Sunday, April 12, 2015

Why are you having us do this now?

Between excursions with my nephews, sister and parents, I managed to cobble together an application for a seminar for faculty from different schools across the NYC area committed to defending and deepening liberal arts general education for students in every kind of school. Whether I'll be accepted I don't know, but it was enjoyable to fill in the application. One of its questions was

What would you say is the most significant thing about teaching that you have learned from doing it? What did you experience that helped you realize this?

After some reflection I decided to answer this way:  
It is a cliché that the teacher learns as much from teaching as her students do. What I think I have learned is that there are ways that sharing this experience with students deepens their commitment to learning, and to teaching themselves and others. Part of this presenting oneself as a fellow learner, something I am aware is easier as I get older – and easier for someone who “looks like a professor” (white male). It is something I have largely learned from the transition from teaching at Princeton (mostly lectures) to teaching at Eugene Lang College (almost all seminars), and learned from my students here. I offer two illustrations.

1. From Lang students I learned to give real reasons for why were were reading/doing what we were doing in a course – at Princeton, students assumed I was an authority but at The New School students aren’t interested in authority or authoritative reasons (such as “this is what everyone’s reading” or even “this is what the most scholarly/experimental/progressive/etc. people are reading”) but in something more situational: why are you having us do this now? After initial deer-in-the-headlights experiences in the face of such questions (which I initially mistook for an unwillingness to learn) I’ve learned to anticipate and even encourage them. I now routinely ask students “Why do you think we read this? Why didn’t we read this before that other thing? Should we have read it before? What else might we have read? What do other people read?” The result of this isn't (or intends not to be) skepticism for skepticism’s sake but a sense that knowledge is generated, transferred, reformed, challenged, extended by people like them – along with standards, methods, and values (what matters?). Students should feel they can be part of the generation of knowledge, a business individual but also collective and social.

2. When I first switched from lecturing to seminar teaching, I essentially brought fully prepared lectures to class and tried to coax students into giving them through Socratic questions. When students’ answers weren’t what I was after I cut them off to get back to my notes. But after some time things began to change. Students’ answers would be unexpected and unexpectedly interesting and, since our class sessions are long (100 minutes), I would let discussion go where it listeth… sometimes at the expense of what I had planned. Other times the class discussion found its way to the main issues I was planning to cover, but in a different sequence than I had planned. As a result my course preparation has changed. I no longer bring a flowchart of the discussion I want us to have but a list of topics to cover/passages to focus on/activities to do. I let the class discussion wend its way between them. Often I will put an abbreviated list of topics on the board; when we get to the fourth thing on the list before the third (for example) I’ll draw arrows indicating the change. Students may initially find this odd but soon grasp (I trust!) that I understand my responsibility as facilitator as thinking about the whole discussion as it unfolds and letting it build its own momentum and direction – while not just letting it “free-flow” any old where (a common student complaint in seminar discussions). At some point I’ll make sure to tell students what I’m doing and why. If I’m surprised or even delighted at the unexpected way we’ve ended up somewhere I’ll say so, and that that’s one reason I’m so happy to teach in a seminar college. Depending on the students, I might also level with them when a connection I thought would flow doesn’t (perhaps not until the next class) and offer them my guess as to what went wrong/why that didn’t work in this setting. The point is never to fault people for trying to understand things in their own way (unless they’ve slacked in preparation, etc.) but to get them to understand and, in a way, share the work of teaching. Increasingly I have been asking students to imagine syllabi as a way to encourage them to think like teachers – and ask them, and have them ask each other, the why are you having us do this now? questions.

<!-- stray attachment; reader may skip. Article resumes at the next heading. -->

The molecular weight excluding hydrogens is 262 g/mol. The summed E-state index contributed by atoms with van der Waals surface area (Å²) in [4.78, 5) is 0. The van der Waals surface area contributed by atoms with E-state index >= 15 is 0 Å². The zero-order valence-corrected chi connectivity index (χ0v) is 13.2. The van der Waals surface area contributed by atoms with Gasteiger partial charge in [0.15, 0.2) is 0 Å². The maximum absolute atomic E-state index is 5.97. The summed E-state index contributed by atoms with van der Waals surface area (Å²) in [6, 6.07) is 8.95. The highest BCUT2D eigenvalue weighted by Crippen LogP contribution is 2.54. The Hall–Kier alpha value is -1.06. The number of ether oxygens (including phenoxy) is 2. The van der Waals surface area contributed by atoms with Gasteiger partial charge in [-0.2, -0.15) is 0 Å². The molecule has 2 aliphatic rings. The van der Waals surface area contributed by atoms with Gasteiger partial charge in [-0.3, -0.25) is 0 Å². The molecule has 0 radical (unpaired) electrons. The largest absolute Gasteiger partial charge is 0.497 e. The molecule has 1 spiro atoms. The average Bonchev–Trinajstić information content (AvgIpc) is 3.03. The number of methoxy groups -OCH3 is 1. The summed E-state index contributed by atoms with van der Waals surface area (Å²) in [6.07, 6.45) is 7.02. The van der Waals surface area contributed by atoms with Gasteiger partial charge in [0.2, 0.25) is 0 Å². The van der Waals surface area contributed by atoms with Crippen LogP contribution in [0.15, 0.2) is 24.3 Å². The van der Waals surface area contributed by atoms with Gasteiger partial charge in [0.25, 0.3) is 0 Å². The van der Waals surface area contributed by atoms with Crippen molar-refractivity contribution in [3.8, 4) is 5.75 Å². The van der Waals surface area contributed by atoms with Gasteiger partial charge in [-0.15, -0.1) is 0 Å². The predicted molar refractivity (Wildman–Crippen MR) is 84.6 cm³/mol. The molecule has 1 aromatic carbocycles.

I am aware also that this form of teaching is not appropriate for all students, or not for students at every stage of development. The meandering discussion frustrates some students, who pine for the lecture-disguised-as-a-discussion; it is also true that it is not easy to take notes in such a learning environment, and difficult to retain the connections and discoveries of the discussion. Further, a welter of interpretations of what’s important can produce a nihilistic paralysis in some earnest students which disguises itself as relativist laissez-faire; to less motivated students it seems to countenance know-nothingism. The “who decides?” questions must be carefully deployed, and are perhaps best saved until students feel they are able, or are on their way to being able, to participate in the making of knowledge, of deciding what is important, in this learning community setting, and, if only potentially, beyond it.

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